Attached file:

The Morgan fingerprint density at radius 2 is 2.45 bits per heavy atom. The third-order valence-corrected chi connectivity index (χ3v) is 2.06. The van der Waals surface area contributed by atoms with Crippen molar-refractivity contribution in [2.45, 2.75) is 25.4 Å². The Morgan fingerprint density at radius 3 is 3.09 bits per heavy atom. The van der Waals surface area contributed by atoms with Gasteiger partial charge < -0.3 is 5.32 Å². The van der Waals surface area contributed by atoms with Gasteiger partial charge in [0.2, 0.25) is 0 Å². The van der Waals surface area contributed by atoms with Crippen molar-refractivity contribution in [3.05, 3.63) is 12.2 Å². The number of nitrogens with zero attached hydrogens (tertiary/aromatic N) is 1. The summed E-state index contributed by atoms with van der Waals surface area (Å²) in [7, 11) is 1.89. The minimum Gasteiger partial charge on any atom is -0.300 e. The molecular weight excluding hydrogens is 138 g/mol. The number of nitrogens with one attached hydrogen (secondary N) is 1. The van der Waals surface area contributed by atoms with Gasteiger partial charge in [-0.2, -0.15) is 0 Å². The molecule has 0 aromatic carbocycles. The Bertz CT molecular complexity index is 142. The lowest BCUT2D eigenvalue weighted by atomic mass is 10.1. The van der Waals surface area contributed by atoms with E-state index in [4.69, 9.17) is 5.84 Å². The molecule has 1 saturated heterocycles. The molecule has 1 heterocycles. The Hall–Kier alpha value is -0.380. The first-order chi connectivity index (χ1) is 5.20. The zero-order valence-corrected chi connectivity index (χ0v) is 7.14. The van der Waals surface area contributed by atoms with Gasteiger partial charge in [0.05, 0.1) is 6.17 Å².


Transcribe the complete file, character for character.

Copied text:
The Morgan fingerprint density at radius 2 is 2.45 bits per heavy atom. The third-order valence-corrected chi connectivity index (χ3v) is 2.06. The van der Waals surface area contributed by atoms with Crippen molar-refractivity contribution in [2.45, 2.75) is 25.4 Å². The Morgan fingerprint density at radius 3 is 3.09 bits per heavy atom. The van der Waals surface area contributed by atoms with Gasteiger partial charge < -0.3 is 5.32 Å². The van der Waals surface area contributed by atoms with Gasteiger partial charge in [0.2, 0.25) is 0 Å². The van der Waals surface area contributed by atoms with Crippen molar-refractivity contribution in [3.05, 3.63) is 12.2 Å². The number of nitrogens with zero attached hydrogens (tertiary/aromatic N) is 1. The summed E-state index contributed by atoms with van der Waals surface area (Å²) in [7, 11) is 1.89. The minimum Gasteiger partial charge on any atom is -0.300 e. The molecular weight excluding hydrogens is 138 g/mol. The number of nitrogens with one attached hydrogen (secondary N) is 1. The van der Waals surface area contributed by atoms with Gasteiger partial charge in [-0.2, -0.15) is 0 Å². The molecule has 0 aromatic carbocycles. The Bertz CT molecular complexity index is 142. The lowest BCUT2D eigenvalue weighted by atomic mass is 10.1. The van der Waals surface area contributed by atoms with E-state index in [4.69, 9.17) is 5.84 Å². The molecule has 1 saturated heterocycles. The molecule has 1 heterocycles. The Hall–Kier alpha value is -0.380. The first-order chi connectivity index (χ1) is 5.20. The zero-order valence-corrected chi connectivity index (χ0v) is 7.14. The van der Waals surface area contributed by atoms with Gasteiger partial charge in [0.05, 0.1) is 6.17 Å².